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To Be ‘With Us’ Means Denouncing Terrorism and its Agents By: Steven C. Baker
FrontPageMagazine.com | Tuesday, March 04, 2003

Dr. Sami Al-Arian of the University of South Florida stands accused of being a member of the Palestinian Islamic Jihad (PIJ). According to the indictment that was unsealed on 20 February 2003, the PIJ "is a criminal organization whose members and associates engaged in acts of violence including murder, extortion, money laundering, fraud and misuse of visas, and operated worldwide…"

But, how can a man who has denounced terrorism repeatedly and openly be a terrorist himself? Many Muslim-Americans and Al-Arian supporters are contemplating this very question.

On the day of his arrest the Cox News Service reported that professor Al-Arian made the following statement: "I'm against targeting any civilian of any faith and any background. My opposition (to this) is strong on ethical, moral and political grounds and whoever does it -- Islamic Jihad, Hamas -- I condemn that and I would never accept that."

Does this sound like a man who is involved in terrorist activities? To many of his supporters it does not. And that is the point.

Dr. Al-Arian’s statement is structured deliberately so as to appear condemnatory. If he were truly sincere, however, he would not have focused solely on "that" – the act of targeting civilians. Instead, he would have excoriated "them" – the Islamist terror groups that target or make no effort to avoid killing innocents. He utilizes a deceptive strategy that is constrained only by the desire to support implicitly and covertly the Islamist agenda. In other words, Dr. Al-Arian continues to lie to a point short of openly condemning PIJ and Hamas. His mendacity serves to dispel any notion that he is a terrorist devotee, while he remains faithful to the agents who are responsible for these ignoble means.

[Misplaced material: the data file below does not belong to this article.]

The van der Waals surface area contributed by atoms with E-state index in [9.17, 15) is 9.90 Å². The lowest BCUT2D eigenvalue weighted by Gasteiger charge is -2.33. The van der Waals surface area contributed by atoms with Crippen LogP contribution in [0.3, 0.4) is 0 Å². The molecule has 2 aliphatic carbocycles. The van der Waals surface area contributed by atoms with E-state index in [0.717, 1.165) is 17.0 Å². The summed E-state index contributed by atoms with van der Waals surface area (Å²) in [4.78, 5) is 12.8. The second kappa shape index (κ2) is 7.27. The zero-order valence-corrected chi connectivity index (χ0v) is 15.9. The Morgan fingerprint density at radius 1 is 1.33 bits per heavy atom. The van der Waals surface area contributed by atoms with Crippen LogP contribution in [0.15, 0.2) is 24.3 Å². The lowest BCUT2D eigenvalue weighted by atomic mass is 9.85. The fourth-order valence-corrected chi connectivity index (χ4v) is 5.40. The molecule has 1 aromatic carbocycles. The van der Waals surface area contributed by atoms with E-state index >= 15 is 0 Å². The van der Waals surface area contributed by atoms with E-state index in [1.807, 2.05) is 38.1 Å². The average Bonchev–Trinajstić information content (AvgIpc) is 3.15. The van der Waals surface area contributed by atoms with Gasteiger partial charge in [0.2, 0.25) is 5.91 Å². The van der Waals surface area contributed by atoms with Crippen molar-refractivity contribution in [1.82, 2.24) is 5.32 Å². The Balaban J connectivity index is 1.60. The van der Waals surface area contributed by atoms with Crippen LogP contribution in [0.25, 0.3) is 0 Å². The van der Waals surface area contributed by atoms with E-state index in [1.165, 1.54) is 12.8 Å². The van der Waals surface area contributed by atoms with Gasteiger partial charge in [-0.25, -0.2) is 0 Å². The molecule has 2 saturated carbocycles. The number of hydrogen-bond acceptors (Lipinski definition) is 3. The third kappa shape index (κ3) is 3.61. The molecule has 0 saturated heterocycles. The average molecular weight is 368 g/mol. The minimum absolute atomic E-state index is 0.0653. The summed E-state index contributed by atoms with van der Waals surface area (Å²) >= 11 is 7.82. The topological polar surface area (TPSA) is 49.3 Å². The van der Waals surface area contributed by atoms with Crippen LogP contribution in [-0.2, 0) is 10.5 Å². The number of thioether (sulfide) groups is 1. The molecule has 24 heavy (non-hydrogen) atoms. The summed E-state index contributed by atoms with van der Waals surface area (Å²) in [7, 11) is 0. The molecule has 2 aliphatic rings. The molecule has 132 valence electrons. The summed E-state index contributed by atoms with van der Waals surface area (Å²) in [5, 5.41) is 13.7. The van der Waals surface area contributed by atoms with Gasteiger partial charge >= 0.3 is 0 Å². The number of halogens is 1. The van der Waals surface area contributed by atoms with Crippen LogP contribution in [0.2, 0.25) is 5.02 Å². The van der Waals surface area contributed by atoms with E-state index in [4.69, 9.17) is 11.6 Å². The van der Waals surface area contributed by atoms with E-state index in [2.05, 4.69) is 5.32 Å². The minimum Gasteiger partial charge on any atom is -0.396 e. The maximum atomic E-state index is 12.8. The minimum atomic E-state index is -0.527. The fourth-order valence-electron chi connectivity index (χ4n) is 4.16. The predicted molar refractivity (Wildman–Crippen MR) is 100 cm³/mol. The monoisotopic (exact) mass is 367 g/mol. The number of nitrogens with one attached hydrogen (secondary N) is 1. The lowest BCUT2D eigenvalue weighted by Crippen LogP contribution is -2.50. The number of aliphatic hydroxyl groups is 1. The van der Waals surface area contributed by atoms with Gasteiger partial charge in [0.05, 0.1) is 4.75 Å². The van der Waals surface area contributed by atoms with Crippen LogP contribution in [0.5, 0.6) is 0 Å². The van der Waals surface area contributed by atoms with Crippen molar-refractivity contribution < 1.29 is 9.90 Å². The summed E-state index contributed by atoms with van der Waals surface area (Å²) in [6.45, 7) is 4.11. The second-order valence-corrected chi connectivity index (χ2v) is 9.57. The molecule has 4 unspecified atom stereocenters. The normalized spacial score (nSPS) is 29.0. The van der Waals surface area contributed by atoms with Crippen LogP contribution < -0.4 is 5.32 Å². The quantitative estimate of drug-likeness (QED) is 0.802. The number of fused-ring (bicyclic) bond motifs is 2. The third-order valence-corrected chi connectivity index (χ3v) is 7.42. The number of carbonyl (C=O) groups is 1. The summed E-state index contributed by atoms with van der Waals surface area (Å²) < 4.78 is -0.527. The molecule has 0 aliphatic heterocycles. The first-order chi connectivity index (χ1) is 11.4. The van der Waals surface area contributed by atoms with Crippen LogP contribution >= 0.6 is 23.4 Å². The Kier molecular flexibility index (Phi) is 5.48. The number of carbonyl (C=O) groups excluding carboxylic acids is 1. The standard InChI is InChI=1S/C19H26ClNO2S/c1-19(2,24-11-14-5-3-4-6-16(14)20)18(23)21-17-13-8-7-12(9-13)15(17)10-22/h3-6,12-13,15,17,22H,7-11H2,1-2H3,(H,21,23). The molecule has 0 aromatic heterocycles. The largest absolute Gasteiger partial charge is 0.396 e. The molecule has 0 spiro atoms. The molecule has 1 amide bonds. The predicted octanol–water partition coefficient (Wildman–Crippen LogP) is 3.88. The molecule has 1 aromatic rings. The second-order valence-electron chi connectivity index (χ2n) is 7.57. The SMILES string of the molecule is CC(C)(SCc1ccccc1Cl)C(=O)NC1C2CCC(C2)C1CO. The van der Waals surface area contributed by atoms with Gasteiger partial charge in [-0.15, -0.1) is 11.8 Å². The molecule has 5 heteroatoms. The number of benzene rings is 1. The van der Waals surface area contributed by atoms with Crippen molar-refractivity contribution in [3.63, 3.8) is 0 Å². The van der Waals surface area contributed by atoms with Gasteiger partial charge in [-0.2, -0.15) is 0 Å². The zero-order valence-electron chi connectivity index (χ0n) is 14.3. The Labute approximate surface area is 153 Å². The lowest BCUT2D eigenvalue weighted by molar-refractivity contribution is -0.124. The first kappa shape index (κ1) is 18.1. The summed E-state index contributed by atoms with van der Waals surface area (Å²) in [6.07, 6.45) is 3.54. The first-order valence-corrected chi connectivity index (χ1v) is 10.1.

It is unfortunately the case that there are many other Muslim-Americans who share Dr. Al-Arian’s visceral sympathy for Islamists and who employ similar linguistic tactics to mask their loyalties.

Representatives from organizations such as the American Muslim Council (AMC) and the Muslim Public Affairs Council (MPAC) have, like Dr. Al-Arian, assiduously and successfully courted political elites on both sides of the aisle by constructing a "moderate" façade to disguise their radical views. Surprisingly, each counts among some of its accomplishments numerous visits to the White House and private meetings with high-level Bush Administration officials.

These two organizations have masterfully embraced the dishonest technique of publicly diminishing their radical credentials by repeatedly denouncing terrorism and its various means. As a result, these Muslim-American organizations have acquired legitimacy despite serious evidence of extremist Islamist beliefs.

For instance, the AMC’s former executive director Eric Vickers (he resigned on 2/28/03) insists that the AMC does not support the use of terrorism – including suicide bombings. On 26 June 2002, Mr. Vickers told CNN’s Wolf Blitzer "We have consistently condemned acts of terrorism by any organization, whether it's by al Qaeda, [or] by Hamas… We stand opposed to that.